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Previous: 6-116: Formations
6-117. In an ambush using a linear formation, the assault and support elements parallel the target’s route. This positions the assault and support elements on the long axis of the kill zone and subjects the target to flanking fire. (See figure 6-7.) Only a target that can be covered with a full volume of fire can be engaged in the kill zone. A dispersed target might be too large for the kill zone. This is the disadvantage of linear formations.
6-118. The linear formation is good in close terrain restricting the target’s maneuver, and in open terrain where one flank is blocked by natural obstacles or can be blocked by other means such as Claymores. Claymores or explosives can be placed between the assault and support elements and kill zone to protect the unit from counter-ambush actions.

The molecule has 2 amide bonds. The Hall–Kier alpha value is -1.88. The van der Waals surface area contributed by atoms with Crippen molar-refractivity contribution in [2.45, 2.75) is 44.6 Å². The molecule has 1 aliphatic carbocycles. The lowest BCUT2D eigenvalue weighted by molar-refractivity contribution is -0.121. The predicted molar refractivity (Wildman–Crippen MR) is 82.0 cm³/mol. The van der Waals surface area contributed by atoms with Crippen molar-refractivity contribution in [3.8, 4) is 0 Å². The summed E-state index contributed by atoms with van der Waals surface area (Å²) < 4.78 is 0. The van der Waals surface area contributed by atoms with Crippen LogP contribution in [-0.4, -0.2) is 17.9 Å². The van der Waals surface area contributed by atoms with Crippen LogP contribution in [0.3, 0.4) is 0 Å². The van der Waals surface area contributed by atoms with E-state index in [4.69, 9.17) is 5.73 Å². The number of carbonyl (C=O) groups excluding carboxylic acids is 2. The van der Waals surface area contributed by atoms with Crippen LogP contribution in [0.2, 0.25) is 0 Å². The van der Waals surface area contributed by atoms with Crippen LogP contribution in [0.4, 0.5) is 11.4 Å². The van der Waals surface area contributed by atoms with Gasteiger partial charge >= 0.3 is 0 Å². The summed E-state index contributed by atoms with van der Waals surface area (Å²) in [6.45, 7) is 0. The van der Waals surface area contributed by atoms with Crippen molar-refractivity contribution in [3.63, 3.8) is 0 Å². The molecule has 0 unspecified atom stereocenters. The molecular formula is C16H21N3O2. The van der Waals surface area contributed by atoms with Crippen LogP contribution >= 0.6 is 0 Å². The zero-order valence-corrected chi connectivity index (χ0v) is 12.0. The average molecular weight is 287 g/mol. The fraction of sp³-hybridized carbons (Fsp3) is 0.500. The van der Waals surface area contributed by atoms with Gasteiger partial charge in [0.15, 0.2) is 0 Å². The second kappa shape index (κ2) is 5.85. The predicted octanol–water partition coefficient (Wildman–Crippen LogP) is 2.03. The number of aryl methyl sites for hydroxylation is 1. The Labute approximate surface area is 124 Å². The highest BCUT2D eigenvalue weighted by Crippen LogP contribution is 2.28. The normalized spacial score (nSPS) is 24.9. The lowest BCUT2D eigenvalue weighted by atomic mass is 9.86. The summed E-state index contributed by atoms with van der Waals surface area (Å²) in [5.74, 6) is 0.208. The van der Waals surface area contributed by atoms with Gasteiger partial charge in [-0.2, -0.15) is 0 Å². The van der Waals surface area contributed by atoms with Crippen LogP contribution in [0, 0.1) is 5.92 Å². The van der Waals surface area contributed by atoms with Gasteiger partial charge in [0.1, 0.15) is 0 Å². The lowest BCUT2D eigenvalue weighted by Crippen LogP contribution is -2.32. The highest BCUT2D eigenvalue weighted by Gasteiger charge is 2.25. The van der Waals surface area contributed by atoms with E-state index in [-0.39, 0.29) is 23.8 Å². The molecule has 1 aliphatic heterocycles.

6-119. When the ambushing unit deploys this way, it leaves access lanes through the obstacles so it can assault the target. An advantage of the linear formation is the relative ease by which it can be controlled under all visibility conditions.
Next: 6-120: L-Shaped Ambush
Go Back To: U.S. Army FM 3-21.8: The Infantry Rifle Platoon and Squad